Ex­hal­ing the win­ter blues

Sim­ple tech­niques might shore up one’s com­mit­ment to be­ing phys­i­cally ac­tive as the sea­sons change

The Hindu - - BEING - Gretchen Reynolds

For many of us, the shorter, chill­ier days of au­tumn can dampen our en­thu­si­asm for ex­er­cise. But a new study sug­gests that some sim­ple tech­niques might shore up our com­mit­ment to be­ing phys­i­cally ac­tive as the sea­sons change, and one of them, sur­pris­ingly, is to learn to med­i­tate.

Among ex­er­cise sci­en­tists and en­thu­si­asts, Novem­ber is recog­nised as a Ru­bi­con. Many com­mit­ted, ex­pe­ri­enced ex­er­cis­ers will con­tinue to be ac­tive dur­ing this month and the re­main­der of the win­ter. But oth­ers’ will­ing­ness can wa­ver at this time of year, and they be­come more se­den­tary.

Sea­sonal drift

A study of ex­er­cise be­hav­iour pub­lished ear­lier this year found that, on av­er­age, peo­ple moved about 11 fewer min­utes per day in win­ter than dur­ing the sum­mer. Since for some peo­ple, 11 min­utes rep­re­sents much of their daily ac­tiv­ity time, this drop-off is sub­stan­tial and wor­ri­some. But lit­tle re­search has delved into how to com­bat the sea­sonal drift to­ward in­ac­tiv­ity.

So for the new study, which was pub­lished in Septem­ber in

Medicine & Sci­ence in Sports & Ex­er­cise,

re­searchers at the Univer­sity of Wis­con­sin-Madi­son, Iowa State Univer­sity and other in­sti­tu­tions set out to ex­am­ine dif­fer­ent ways to in­spire peo­ple to keep mov­ing as a Mid­west­ern win­ter ap­proached.

For a va­ri­ety of rea­sons, they fo­cussed on hav­ing peo­ple start a reg­u­lar, struc­tured ex­er­cise rou­tine or learn mind­ful­ness med­i­ta­tion. The first op­tion, us­ing work­outs to com­bat in­ac­tiv­ity, makes in­tu­itive sense. But mind­ful­ness, which is pri­mar­ily a men­tal ex­er­cise, might seem a more un­likely way to mo­ti­vate peo­ple to move.

The re­searchers, how­ever, who al­ready were study­ing the ef­fects of ex­er­cise and mind­ful­ness on the risk for colds, sus­pected that both pro­grammes might al­ter how peo­ple felt about their bod­ies, which could sway whether they re­mained in mo­tion through­out the year.

To find out, they re­cruited 49 healthy but in­ac­tive men and women who had never med­i­tated and, be­gin­ning in late sum­mer, asked each to wear an ac­tiv­ity mon­i­tor for a week. The mon­i­tors tracked how much the men and women walked and oth­er­wise moved through­out the day.

Then they ran­domly as­signed the vol­un­teers to start ex­er­cis­ing, med­i­tat­ing or con­tinue with their nor­mal lives as a con­trol group.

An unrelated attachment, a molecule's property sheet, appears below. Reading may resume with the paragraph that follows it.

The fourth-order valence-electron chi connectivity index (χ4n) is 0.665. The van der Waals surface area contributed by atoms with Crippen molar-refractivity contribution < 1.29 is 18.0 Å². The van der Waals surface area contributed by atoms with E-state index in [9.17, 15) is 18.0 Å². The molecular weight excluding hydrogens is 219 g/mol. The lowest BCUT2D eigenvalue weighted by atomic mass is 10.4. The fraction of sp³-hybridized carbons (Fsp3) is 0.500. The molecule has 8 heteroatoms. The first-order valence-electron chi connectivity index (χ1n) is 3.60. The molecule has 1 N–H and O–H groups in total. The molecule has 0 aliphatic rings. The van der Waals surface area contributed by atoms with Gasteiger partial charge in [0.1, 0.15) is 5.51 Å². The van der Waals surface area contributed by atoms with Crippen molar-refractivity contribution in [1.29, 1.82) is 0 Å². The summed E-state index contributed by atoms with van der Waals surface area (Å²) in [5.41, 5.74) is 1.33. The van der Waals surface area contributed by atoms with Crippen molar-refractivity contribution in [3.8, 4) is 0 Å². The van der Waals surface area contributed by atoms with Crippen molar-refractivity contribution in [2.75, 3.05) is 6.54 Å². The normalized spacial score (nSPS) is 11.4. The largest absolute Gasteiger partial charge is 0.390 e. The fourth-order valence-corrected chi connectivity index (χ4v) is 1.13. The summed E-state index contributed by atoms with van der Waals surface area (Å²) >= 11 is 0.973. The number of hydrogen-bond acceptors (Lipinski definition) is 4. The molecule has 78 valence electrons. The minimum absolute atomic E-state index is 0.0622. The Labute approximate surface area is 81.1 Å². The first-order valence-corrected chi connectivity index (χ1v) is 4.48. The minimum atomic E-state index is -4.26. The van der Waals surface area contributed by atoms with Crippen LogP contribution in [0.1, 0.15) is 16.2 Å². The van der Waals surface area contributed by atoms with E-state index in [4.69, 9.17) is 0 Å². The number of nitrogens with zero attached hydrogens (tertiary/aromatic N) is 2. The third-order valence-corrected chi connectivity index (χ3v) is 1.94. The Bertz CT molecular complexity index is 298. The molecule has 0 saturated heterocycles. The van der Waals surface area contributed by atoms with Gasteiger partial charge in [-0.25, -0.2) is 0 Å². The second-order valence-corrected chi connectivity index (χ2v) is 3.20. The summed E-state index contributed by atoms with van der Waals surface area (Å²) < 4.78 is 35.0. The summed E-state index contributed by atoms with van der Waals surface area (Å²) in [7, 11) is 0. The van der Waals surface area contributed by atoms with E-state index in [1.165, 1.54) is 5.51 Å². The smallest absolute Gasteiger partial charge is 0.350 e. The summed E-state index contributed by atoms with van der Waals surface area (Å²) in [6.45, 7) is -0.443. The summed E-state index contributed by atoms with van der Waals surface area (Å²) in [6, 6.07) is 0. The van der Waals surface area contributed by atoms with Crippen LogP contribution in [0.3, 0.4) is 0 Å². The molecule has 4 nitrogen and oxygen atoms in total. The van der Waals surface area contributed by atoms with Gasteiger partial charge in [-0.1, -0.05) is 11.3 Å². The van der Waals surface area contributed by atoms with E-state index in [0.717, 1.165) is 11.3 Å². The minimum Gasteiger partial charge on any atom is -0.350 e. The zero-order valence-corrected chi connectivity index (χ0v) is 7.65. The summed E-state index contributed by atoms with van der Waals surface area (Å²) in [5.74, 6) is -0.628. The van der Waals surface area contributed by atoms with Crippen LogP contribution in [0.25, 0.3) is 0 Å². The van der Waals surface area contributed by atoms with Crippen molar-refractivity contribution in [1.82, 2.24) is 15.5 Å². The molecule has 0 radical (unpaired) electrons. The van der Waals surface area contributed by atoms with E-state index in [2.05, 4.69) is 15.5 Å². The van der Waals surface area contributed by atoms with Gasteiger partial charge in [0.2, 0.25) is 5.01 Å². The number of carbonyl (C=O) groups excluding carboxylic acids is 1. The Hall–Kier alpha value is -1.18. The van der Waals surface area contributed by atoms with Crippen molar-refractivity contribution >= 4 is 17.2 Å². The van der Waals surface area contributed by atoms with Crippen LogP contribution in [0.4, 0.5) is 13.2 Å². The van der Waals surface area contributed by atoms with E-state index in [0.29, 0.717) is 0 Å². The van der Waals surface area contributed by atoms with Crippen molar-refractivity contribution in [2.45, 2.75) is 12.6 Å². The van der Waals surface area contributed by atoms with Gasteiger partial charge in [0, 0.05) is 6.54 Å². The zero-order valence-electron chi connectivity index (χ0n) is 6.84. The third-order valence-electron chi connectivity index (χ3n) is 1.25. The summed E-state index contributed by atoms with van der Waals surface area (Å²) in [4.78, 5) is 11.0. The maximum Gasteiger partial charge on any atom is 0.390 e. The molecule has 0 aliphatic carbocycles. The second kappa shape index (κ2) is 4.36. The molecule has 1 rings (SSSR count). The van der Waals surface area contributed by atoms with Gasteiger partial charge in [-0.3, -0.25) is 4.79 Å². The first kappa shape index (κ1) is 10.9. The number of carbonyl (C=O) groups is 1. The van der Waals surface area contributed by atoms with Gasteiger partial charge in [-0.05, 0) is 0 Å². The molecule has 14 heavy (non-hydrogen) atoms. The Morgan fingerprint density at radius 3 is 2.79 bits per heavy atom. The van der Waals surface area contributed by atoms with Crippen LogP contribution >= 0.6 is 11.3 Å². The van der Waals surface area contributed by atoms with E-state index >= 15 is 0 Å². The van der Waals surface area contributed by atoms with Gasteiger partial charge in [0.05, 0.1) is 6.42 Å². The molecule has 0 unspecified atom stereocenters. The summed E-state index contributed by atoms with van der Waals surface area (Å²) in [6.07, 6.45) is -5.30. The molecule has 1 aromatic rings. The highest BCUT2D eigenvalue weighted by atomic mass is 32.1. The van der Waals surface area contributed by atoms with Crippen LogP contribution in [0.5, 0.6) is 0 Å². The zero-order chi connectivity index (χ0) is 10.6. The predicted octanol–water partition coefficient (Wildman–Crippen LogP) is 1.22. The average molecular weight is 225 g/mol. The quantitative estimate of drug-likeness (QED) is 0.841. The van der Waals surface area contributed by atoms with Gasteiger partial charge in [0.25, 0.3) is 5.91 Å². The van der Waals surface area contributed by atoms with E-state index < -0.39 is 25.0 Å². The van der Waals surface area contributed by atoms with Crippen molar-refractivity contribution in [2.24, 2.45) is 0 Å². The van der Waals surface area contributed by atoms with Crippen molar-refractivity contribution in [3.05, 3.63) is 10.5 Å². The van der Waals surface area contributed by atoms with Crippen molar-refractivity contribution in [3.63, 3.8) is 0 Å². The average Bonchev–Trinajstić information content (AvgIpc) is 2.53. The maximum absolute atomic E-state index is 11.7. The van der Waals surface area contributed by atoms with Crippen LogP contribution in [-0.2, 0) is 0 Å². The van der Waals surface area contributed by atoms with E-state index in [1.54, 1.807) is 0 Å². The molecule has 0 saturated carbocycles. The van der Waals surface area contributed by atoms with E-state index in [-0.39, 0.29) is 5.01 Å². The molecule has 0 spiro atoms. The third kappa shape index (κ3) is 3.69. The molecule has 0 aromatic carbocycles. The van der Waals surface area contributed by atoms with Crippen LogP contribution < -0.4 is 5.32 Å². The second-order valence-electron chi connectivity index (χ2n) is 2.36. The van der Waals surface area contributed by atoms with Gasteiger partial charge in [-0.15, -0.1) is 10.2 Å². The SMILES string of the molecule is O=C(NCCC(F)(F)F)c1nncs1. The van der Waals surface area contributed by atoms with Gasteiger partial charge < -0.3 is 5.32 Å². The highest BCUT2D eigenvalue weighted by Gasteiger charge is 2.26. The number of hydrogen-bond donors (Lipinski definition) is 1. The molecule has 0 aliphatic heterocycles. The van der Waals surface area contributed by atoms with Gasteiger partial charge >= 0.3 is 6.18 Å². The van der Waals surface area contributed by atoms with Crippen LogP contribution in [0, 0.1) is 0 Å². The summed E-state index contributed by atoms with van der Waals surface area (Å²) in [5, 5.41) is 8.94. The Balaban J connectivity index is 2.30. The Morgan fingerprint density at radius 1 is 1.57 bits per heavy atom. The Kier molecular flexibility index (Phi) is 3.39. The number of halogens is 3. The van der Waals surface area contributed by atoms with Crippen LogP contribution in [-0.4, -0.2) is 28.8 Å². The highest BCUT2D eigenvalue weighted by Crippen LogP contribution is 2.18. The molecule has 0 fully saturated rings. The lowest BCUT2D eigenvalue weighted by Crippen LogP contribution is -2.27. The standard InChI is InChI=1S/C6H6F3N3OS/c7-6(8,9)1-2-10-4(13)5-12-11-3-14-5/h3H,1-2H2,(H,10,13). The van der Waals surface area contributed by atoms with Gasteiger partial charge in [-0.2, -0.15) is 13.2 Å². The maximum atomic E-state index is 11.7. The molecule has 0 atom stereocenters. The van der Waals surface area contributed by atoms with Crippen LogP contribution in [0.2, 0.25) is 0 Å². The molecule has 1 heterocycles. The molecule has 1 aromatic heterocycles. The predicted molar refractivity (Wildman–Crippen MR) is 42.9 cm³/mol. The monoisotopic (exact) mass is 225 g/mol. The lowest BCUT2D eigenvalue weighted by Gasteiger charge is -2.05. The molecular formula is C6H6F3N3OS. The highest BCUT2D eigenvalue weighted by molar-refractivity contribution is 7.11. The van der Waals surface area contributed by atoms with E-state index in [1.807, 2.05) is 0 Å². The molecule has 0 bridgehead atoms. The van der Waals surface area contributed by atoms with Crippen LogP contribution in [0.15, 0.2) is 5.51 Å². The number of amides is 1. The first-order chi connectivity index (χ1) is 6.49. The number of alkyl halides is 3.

The ex­er­cis­ers’ weekly pro­gramme con­sisted of un­su­per­vised walk­ing or jog­ging, with the aim of work­ing out for at least 20 min­utes a day and ide­ally for 40 min­utes or more. Once a week they also vis­ited the univer­sity for sev­eral hours of in­struc­tion and a group work­out.

Learn­ing to med­i­tate

Mean­while, the mind­ful­ness group was learn­ing to med­i­tate, fol­low­ing a stan­dard mind­ful­ness in­struc­tion pro­gramme that fo­cusses on at­tend­ing to the present mo­ment and check­ing in on how your body feels. The peo­ple in this group prac­tised body scans and mind­ful walk­ing, in ad­di­tion to the usual quiet, seated med­i­ta­tions. Like those in the ex­er­cise group, they at­tended a weekly ses­sion on cam­pus, but most of their med­i­ta­tions were com­pleted at home.

Both of these pro­grammes lasted for two months, which, in this study, took peo­ple through Septem­ber and Oc­to­ber and into the early days of Novem­ber.

Then, with win­ter on the hori­zon, the vol­un­teers, in­clud­ing those in the con­trol group, wore an ac­tiv­ity mon­i­tor for an­other week. None of them knew that the study’s aim was to track their ac­tiv­i­ties; they thought it was look­ing at colds.

But the two pro­grammes did seem to have had an in­flu­ence, ac­cord­ing to data from the mon­i­tors. Most no­tice­ably, the men and the women in the con­trol group were much less ac­tive now, in the late fall, than they had been in the sum­mer, av­er­ag­ing al­most 18 fewer min­utes a day of walk­ing and oth­er­wise mov­ing about.

But the men and women in the other two groups had not be­come quite so in­ac­tive, although they were no longer be­ing asked to ex­er­cise or med­i­tate. They were mov­ing a bit less than they had been in the sum­mer­time, but only by about six min­utes a day.

These re­sults sur­prised the re­searchers, says Ja­cob Meyer, an as­sis­tant pro­fes­sor of ki­ne­si­ol­ogy at Iowa State, who con­ducted the study with Bruce Bar­rett and other col­leagues. They had ex­pected the ex­er­cise pro­gramme to get peo­ple fa­mil­iar with and in­ter­ested in the idea of mov­ing, he says. “But we did not ex­pect the mind­ful­ness train­ing to have the ef­fect that it had,” he says.

How an in­tro­duc­tion to med­i­ta­tion prod­ded peo­ple to stay rel­a­tively ac­tive as win­ter ap­proached is not clear, he says.

The re­searchers also can­not say from this study why the ex­er­cise pro­gramme like­wise mo­ti­vated peo­ple to re­main ac­tive in au­tumn, or why it was not more ef­fec­tive than learn­ing to med­i­tate.

But Dr. Meyer sus­pects that each pro­gramme may have in­creased peo­ple’s sense of in­te­gra­tion with their bod­ies and nudged them to be some­what more aware of whether, how and when they moved.

He and his col­leagues hope larger fu­ture stud­ies will help them tease out which as­pects of each pro­gramme were most help­ful and whether com­bin­ing ex­er­cise and mind­ful­ness might be more ef­fec­tive at keep­ing peo­ple ac­tive than ei­ther ap­proach alone, even as win­ter sets in.

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